Arizona Gov. Jan Brewer said Thursday she doesn't believe she was being disrespectful to President Barack Obama after she was captured in a photo waving her finger in his face.
"I was taken aback because I was trying to talk about jobs and the economy and he chose to turn it against my book and I was caught off guard," Brewer said during a visit to Bullhead City nearly 24 hours after the incident.
The two leaders could be seen engaged in an intense conversation at the base of Air Force One's steps upon his arrival to the Valley on Wednesday.
The governor says she was just trying to give the president a hand written letter and invite him for a tour of the border. But the White House painted a different picture, claiming the president told the governor she had inaccurately described their meeting in her book, Scorpions for Breakfast.
When asked if it was a publicity stunt for her book, the governor said, "Absolutely not. I was there to greet him and tell him about the Arizona economy. I don't know anything about my book numbers. And I'm animated, I talk with my hands."
Since the incident, Amazon says sales of her book have increased nearly 1.5 million percent.
House Minority Leader Chad Campbell, weighing in on the incident, said in a statement that Brewer "chose to engage in political theater."
"She chose to put partisan bickering over civility and respect. This is an all-too-common occurrence at Arizona's capitol. Disagreement is part of a democracy, but disrespect is not," Campbell said.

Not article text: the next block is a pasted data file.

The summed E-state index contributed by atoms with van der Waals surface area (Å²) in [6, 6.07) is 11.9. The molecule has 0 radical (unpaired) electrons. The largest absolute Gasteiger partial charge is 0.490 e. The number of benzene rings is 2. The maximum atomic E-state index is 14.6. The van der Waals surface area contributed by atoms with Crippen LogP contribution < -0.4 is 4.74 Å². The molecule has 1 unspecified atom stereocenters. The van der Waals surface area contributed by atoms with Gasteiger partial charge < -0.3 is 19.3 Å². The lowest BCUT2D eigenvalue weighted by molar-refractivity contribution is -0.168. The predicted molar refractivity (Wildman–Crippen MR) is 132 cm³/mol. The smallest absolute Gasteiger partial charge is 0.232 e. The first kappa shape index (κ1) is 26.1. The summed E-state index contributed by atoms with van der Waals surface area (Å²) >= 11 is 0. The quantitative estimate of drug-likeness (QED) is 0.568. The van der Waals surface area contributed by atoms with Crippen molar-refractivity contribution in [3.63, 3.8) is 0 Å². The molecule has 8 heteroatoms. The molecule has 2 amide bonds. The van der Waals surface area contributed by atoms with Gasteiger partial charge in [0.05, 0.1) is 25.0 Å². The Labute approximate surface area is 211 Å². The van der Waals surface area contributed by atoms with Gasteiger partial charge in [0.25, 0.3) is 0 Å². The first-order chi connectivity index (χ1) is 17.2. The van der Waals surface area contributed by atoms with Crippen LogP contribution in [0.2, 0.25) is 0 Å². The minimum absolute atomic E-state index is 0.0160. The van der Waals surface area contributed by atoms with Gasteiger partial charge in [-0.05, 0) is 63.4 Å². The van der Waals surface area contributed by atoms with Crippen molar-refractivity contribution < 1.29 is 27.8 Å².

Phoenix Mayor Greg Stanton was among the people close enough to overhear the exchange between the governor and Obama.
Stanton said the photo is drawing attention away from something truly positive in Arizona.
"The president wanted to make a point that there are companies doing the right thing in this country, and so his point was really to highlight that," Stanton said. "So it is unfortunate that that message probably is getting lost in translation."
"My own personal opinion is at the time the president arrives, that's a time for diplomacy; that's a time to be an ambassador for everyone," Stanton added.
Chandler's vice mayor is getting flack for criticizing the president even before he stepped off Air Force One and then not attending the event.
Jeff Weninger responded on Facebook, saying, "I made a mistake assuming the president would take credit for it. I am sorry for that," referring to his statement earlier this week, claiming Obama would take credit for Intel's success. "I believe I was respectful in my comments with the exception of my wrong assumption. I don't feel that I have an obligation to go to an event that I believe will be political in nature."
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